Willy Loman

Denny Hatch is the author of six books on marketing and four novels, and is a direct marketing writer, designer and consultant. His latest book is “Write Everything Right!” Visit him at dennyhatch.com.

A blog that challenges B-to-B marketers to learn, share, question, and focus on getting it right—the first time. Carolyn Goodman is President/Creative Director of Goodman Marketing Partners. An award-winning creative director, writer and in-demand speaker, Carolyn has spent her 30-year career helping both B-to-B and B-to-C clients cut through business challenges in order to deliver strategically sound, creatively brilliant marketing solutions that deliver on program objectives. To keep her mind sharp, Carolyn can be found most evenings in the boxing ring, practicing various combinations. You can find her at the Goodman Marketing website, on LinkedIn, or on Twitter @CarolynGoodman.

There's no question that the Willy Lomans of this world have been dying a slow, agonizing death—only instead of losing the fight to travel exhaustion, the opponent is the Internet ... And marketing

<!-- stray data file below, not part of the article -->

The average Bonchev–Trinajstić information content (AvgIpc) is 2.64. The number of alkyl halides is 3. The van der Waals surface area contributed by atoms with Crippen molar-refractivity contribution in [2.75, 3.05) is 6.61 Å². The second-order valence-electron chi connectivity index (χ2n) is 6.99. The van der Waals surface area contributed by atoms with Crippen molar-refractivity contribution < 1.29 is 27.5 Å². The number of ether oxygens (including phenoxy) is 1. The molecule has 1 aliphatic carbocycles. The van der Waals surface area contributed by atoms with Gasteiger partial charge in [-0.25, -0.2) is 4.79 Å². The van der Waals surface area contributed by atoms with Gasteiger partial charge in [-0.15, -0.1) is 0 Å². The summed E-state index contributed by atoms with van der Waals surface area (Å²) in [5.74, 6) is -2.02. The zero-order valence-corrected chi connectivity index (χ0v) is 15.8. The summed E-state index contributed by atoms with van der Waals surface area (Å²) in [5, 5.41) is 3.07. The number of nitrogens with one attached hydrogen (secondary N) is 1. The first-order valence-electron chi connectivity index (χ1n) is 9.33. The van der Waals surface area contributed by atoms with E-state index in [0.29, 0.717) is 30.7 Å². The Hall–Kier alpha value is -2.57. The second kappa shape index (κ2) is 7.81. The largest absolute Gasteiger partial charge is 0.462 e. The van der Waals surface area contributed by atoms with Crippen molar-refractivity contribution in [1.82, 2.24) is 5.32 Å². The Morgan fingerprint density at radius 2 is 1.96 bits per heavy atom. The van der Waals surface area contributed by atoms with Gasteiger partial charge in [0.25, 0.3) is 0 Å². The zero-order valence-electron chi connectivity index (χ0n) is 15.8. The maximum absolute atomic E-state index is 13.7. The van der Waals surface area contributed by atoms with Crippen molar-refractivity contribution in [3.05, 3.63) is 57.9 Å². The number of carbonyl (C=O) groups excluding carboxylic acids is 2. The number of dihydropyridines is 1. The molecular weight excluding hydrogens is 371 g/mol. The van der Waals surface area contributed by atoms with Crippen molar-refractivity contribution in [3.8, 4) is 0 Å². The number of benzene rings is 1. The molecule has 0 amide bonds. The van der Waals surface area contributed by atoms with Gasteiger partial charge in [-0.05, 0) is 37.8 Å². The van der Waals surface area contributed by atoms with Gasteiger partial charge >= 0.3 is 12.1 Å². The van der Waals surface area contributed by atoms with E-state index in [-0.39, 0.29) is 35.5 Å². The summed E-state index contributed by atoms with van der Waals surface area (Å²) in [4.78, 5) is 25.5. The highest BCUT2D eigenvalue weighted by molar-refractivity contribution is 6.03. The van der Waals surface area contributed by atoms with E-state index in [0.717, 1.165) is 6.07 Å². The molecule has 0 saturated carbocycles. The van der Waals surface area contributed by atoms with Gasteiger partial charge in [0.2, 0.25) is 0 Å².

As I get older—and my time on this planet gets shorter—I go berserk when people promise one thing in writing, deliver something else and waste my time.

At right "IN THE NEWS" is the lede of Howard Shapiro's review of "Death of a Salesman" by Arthur Miller at the University of Delaware, roughly an hour's drive from my house in center city Philadelphia.  

I wanted to know one thing quickly: was this production worth the trip?

Of the 403-word review, the first 88 words are devoted to the excruciatingly dull details of how Shapiro got stuck in stop-and-go 8 mph traffic that caused him to miss Act I.

Shapiro spends the next 94 words dumping all over Arthur Miller's first act—which he has not seen:

Ah, yes, the babbling, daydreaming Willy Loman, aging badly from a hard life of sales on the road, is in his Brooklyn house, frightening his wife with his erratic behavior. He's also yelling at his grown boysparticularly Biff, who had been Willy's great hope and now is his constant disappointment.

In all, 182 words—or 45 percent of this supposed review—are expended (1) highlighting Howard Shapiro's self-described inability to keep an appointment and (2) wasting my time.

Shapiro and his editor—if such an animal exists in the bankrupt Philadelphia Inquirer—should be fired for letting this irrelevant drivel see print.

My message to Howard Shapiro—and to everyone that writes for public consumption (as opposed to private diaries or journals):

  • Consider the readers needs and wants before your own
  • Ruthlessly self-edit, because most businesses do not have professional editors.

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